Published On: Sun, Jun 23rd, 2013

Senator Claire McCaskill questions Richard Danzig’s influence in the government’s procurement of the anthrax anti-toxin, raxibacumab

Senator Claire McCaskill (D-MO) is calling on the Inspectors General for the Department of Defense and the Department of Homeland Security to investigate contracts awarded to former Navy Secretary Richard Danzig, who pushed for federal contract to purchase hundreds of millions of dollars of the anthrax anti-toxin drug, raxibacumab.

Claire McCaskillIn letters to Acting Inspector General of the DOD, Lynne Halbrooks and Deputy Inspector General of Homeland Security, Charles Edwards, McCaskill questions reports of the threat to the United States from drug-resistant anthrax, the purchase  of $334 million worth of  65,000 doses of raxibacumab from Human Genome Sciences, Inc and Danzig”s ties to the company, which he serves on the Board of Directors.

The chairwoman of a Senate Subcommittee on Financial & Contracting Oversight notes that Danzig wrote in a 2003 Pentagon-funded report that a drug to combat antibiotic-resistant anthrax should be produced “as soon as possible” and that stockpiling such a product would deter a biological attack.

McCaskill also says that Danzig “may have improperly influenced the government’s assessment of the need to acquire anthrax countermeasures.” During that time after the report, Danzig served as a consultant to both federal departments and as a member of the board of directors of Human Genome Sciences Inc.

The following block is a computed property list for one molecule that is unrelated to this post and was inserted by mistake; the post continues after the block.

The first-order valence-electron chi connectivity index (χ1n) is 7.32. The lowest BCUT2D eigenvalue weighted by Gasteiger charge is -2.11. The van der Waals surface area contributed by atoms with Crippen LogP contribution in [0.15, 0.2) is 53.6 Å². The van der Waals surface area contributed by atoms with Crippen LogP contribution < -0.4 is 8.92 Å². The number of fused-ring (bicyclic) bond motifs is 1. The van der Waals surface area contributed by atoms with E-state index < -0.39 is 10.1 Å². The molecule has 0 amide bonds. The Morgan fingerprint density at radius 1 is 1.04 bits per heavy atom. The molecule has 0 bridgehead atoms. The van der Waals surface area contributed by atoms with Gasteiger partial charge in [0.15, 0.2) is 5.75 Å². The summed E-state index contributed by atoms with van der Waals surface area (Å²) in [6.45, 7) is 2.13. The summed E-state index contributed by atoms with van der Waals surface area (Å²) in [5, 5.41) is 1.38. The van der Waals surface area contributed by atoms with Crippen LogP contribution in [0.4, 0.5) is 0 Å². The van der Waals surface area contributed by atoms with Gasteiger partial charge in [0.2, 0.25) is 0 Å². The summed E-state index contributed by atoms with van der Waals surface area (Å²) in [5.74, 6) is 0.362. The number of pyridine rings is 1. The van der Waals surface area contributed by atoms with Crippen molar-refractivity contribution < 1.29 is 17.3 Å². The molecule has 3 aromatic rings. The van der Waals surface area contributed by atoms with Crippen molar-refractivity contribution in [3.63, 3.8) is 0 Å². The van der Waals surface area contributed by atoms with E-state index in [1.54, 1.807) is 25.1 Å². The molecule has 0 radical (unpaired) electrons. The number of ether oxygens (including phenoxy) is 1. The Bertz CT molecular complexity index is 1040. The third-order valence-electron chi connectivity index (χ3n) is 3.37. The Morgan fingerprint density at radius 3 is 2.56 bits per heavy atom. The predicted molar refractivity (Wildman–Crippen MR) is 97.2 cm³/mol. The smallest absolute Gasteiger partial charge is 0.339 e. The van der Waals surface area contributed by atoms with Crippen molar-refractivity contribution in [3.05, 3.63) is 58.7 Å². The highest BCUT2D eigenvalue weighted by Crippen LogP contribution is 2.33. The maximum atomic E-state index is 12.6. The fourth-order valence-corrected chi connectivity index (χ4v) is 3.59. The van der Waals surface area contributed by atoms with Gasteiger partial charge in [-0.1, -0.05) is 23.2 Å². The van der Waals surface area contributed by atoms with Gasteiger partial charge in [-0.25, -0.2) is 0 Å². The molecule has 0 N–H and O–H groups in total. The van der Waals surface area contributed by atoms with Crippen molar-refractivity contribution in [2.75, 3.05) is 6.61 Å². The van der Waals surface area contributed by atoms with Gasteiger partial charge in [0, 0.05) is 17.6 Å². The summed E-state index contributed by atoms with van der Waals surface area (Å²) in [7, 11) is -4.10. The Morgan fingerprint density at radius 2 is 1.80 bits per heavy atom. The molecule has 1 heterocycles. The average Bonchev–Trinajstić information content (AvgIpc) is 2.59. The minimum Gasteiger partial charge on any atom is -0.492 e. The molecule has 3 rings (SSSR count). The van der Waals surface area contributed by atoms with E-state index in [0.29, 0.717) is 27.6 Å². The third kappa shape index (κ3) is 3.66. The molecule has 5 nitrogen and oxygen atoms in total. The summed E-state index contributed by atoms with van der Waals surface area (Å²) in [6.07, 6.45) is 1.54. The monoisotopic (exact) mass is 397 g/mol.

“Not nearly enough questions have been asked about a scientifically unproven program that costs taxpayers hundreds of millions of dollars,” said McCaskill, Chairman of the Subcommittee on Financial & Contracting Oversight. “At the same time, the person hyping the drug-resistant anthrax threat has a significant financial stake in these contracts and isn’t disclosing that during his recommendations, and that’s a red flag-especially when the government is the only customer.”

Raxibacumab costs more than $5,000 per dose, and its efficacy against anthrax is unproven. The U.S. government is currently the only known purchaser of the drug , McCaskill said.

“I am concerned that Mr. Danzig’s role in the development of the Material Threat Assessment may have improperly influenced the government’s assessment of the need to acquire anthrax countermeasures,” McCaskill’s letters read.

The drug, raxibacumab injection, is a monoclonal antibody targeting the protective antigen (PA) component of the lethal toxin of Bacillus anthracis, the cause of anthrax.

The U.S. Food and Drug Administration approved raxibacumab last December. The approval of the anthrax drug was sped through the process when the FDA gave it fast track designation.

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- Writer, Co-Founder and Executive Editor of The Global Dispatch. Robert has been covering news in the areas of health, world news and politics for a variety of online news sources. He is also the Editor-in-Chief of the website, Outbreak News Today and hosts the podcast, Outbreak News Interviews on iTunes, Stitcher and Spotify Robert is politically Independent and a born again Christian Follow @bactiman63

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